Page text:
Tuesday, August 3, 2010

Out and About in Maryland

Original text deleted - now a real post...

The Golightly Gang has been all over Maryland the past 10 days - working hard and kickin' butt! As I mentioned in my last post, I had 2 students entered in the combined test at Equilibrium Horse Center. Again this year, it kills me that they run a 2' jumping course paired with the Novice dressage test - HELLO?! Do they not realize there is a Beginner Novice level to eventing? That being said, they always run a really nice and friendly day - and we love Aviva Nebesky as a dressage judge - she is so helpful and takes the time to speak (at length!) with every rider. Just what a schooling show is supposed to be.

Anyhow, Debi won her class which is a fantastic lead-up to her FIRST recognized USEA event in a couple of weeks at Difficult Run. Last winter, Debi and I spent hours (in the cold!) completely fixated on fixing her jumping. We went over-and-over-and-over the basics and Debi suffered through jumping without reins, jumping on the lunge, posting without stirrups, eyes closed over cavelletti... that takes a lot of guts for someone who is, well, she's not a teenager! And for all her hard work, she is a new rider with a new horse. Debi came out of her jumping round and said, "well, wow, that was nice - that was almost, um, hunterish?!". No more bolting at the jumps, flailing about, a quick run-out and Debi on the ground!! Nope, it was "hunterish" and we loved it!

Meanwhile, Kerry, who I've only been working with a couple of months - took home a pretty red ribbon at her first combined test ever - which included her first dressage test ever! The first time I worked with Kerry, we went out XC schooling. She has a beautiful big moving horse, who pretty much went sideways the entire XC outing. As I'd never seen them in the ring, I assumed this was an 'excited to be out in the open and jumping weird logs' thing. Nope, it was a dressage thing. As fate comes at you in weird ways sometimes - Kerry got a bit banged up when her horse fell down FOR THE SECOND TIME in a week. I wasn't there for either fall, but I know one thing - horses do not just fall down (with the exception, apparently, of Katchi when he has a tantrum in the field). So, we started with the simplest answer first - feet. A change in farrier seems to be all that was needed. Meanwhile, as Kerry recovered, I spent some time sorting our her horse's dressage work. Sometimes a mandatory dressage focus and walking lessons are the best thing that can happen to you - but one that isn't on the top of most people's list of "great fun with a horse." Since I turned the reins back over to Kerry, she and her horse have improved more than many people do in a lifetime! I predict her red ribbon is the first of many more ribbons to come for this pair!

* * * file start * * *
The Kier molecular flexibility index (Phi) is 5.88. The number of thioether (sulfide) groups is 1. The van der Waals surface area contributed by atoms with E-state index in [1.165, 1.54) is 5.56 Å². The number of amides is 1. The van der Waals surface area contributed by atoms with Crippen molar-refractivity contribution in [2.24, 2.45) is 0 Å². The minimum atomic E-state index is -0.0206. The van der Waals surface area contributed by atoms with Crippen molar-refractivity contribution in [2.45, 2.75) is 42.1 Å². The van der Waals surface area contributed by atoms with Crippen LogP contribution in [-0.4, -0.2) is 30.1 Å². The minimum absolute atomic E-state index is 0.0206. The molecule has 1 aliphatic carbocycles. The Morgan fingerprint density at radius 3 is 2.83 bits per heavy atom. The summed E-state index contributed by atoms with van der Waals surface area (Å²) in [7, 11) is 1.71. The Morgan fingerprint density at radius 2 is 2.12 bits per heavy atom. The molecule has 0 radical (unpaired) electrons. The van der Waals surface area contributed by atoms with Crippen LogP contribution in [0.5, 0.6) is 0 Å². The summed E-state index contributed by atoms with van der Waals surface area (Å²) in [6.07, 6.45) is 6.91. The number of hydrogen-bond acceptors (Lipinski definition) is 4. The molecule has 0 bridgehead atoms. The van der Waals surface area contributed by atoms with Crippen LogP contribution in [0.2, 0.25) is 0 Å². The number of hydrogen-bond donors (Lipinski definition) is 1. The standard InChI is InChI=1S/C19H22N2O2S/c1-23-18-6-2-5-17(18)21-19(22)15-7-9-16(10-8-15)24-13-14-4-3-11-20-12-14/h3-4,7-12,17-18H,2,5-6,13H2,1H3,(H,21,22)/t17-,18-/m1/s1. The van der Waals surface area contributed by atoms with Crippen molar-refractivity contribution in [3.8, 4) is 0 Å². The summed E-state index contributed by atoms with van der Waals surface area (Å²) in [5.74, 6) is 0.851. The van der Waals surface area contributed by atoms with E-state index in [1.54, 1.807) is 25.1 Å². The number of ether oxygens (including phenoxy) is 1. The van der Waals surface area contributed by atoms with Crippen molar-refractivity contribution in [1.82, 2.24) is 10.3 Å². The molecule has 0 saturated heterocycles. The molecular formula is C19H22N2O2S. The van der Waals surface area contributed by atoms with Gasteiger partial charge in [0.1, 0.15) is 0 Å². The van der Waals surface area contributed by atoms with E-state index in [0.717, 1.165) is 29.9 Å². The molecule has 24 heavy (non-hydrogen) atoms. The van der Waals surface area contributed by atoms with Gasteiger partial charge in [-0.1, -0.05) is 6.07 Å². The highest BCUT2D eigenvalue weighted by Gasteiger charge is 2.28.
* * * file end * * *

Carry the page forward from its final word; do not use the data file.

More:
And then it was a Golightly getaway to a Jimmy clinic! I had 3 students ride in the Beginner Novice group, so we all took a vacation day from work and made a holiday of it! I was so proud of the girls' riding - and it was a tremendous opportunity for me to hear what Jim Wofford had to say to MY students! We learned a few things - Adrianne forgets to breathe (hum, isn't that a basic survival instinct?!); Debi gets nervous and looks anywhere but the jump (jumping works much better if you know where the jump is!); and Kerry, a former hunter rider, never knew to look at anything but the treetops (but at least her horse doesn't come at jumps sideways anymore)! As these 3 rode in the first group, they spent the afternoon in the shade enjoying a picnic (with Sangria!). I decided against turning up for my ride time with Sangria on my breath. I wonder what Jimmy would have said to that!?